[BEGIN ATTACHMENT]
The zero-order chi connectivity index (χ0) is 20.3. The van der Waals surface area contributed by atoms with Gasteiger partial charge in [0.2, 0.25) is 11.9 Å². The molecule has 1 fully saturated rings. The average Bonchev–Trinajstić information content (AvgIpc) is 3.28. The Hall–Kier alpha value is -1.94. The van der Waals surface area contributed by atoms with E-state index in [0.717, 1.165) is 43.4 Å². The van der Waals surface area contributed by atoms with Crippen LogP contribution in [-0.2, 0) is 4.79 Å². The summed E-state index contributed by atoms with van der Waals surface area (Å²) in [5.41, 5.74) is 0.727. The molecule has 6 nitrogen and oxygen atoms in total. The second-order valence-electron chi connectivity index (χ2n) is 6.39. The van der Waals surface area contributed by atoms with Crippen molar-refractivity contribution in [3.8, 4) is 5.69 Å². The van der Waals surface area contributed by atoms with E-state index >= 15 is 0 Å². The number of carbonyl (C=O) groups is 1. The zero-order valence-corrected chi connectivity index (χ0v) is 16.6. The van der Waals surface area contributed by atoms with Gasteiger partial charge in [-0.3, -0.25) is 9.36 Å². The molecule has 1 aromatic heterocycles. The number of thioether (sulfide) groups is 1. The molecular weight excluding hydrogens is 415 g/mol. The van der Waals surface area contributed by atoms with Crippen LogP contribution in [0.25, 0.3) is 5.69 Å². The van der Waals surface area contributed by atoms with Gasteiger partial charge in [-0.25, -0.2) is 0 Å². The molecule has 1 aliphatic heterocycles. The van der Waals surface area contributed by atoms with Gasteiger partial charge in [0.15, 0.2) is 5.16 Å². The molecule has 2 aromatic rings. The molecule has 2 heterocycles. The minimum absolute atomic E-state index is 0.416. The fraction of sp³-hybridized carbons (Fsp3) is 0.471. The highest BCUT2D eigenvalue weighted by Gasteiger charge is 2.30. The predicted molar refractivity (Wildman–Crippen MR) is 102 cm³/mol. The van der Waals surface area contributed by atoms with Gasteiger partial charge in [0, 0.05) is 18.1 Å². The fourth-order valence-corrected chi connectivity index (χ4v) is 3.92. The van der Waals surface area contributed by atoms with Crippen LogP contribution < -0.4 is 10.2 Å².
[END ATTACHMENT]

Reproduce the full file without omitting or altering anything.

The zero-order chi connectivity index (χ0) is 20.3. The van der Waals surface area contributed by atoms with Gasteiger partial charge in [0.2, 0.25) is 11.9 Å². The molecule has 1 fully saturated rings. The average Bonchev–Trinajstić information content (AvgIpc) is 3.28. The Hall–Kier alpha value is -1.94. The van der Waals surface area contributed by atoms with E-state index in [0.717, 1.165) is 43.4 Å². The van der Waals surface area contributed by atoms with Crippen LogP contribution in [-0.2, 0) is 4.79 Å². The summed E-state index contributed by atoms with van der Waals surface area (Å²) in [5.41, 5.74) is 0.727. The molecule has 6 nitrogen and oxygen atoms in total. The second-order valence-electron chi connectivity index (χ2n) is 6.39. The van der Waals surface area contributed by atoms with Crippen molar-refractivity contribution in [3.8, 4) is 5.69 Å². The van der Waals surface area contributed by atoms with E-state index >= 15 is 0 Å². The number of carbonyl (C=O) groups is 1. The zero-order valence-corrected chi connectivity index (χ0v) is 16.6. The van der Waals surface area contributed by atoms with Gasteiger partial charge in [-0.3, -0.25) is 9.36 Å². The molecule has 1 aromatic heterocycles. The number of thioether (sulfide) groups is 1. The molecular weight excluding hydrogens is 415 g/mol. The van der Waals surface area contributed by atoms with Crippen LogP contribution in [0.25, 0.3) is 5.69 Å². The van der Waals surface area contributed by atoms with Gasteiger partial charge in [-0.25, -0.2) is 0 Å². The molecule has 1 aliphatic heterocycles. The van der Waals surface area contributed by atoms with Gasteiger partial charge in [0.15, 0.2) is 5.16 Å². The molecule has 2 aromatic rings. The molecule has 2 heterocycles. The minimum absolute atomic E-state index is 0.416. The fraction of sp³-hybridized carbons (Fsp3) is 0.471. The highest BCUT2D eigenvalue weighted by Gasteiger charge is 2.30. The predicted molar refractivity (Wildman–Crippen MR) is 102 cm³/mol. The van der Waals surface area contributed by atoms with Gasteiger partial charge in [0, 0.05) is 18.1 Å². The fourth-order valence-corrected chi connectivity index (χ4v) is 3.92. The van der Waals surface area contributed by atoms with Crippen LogP contribution < -0.4 is 10.2 Å².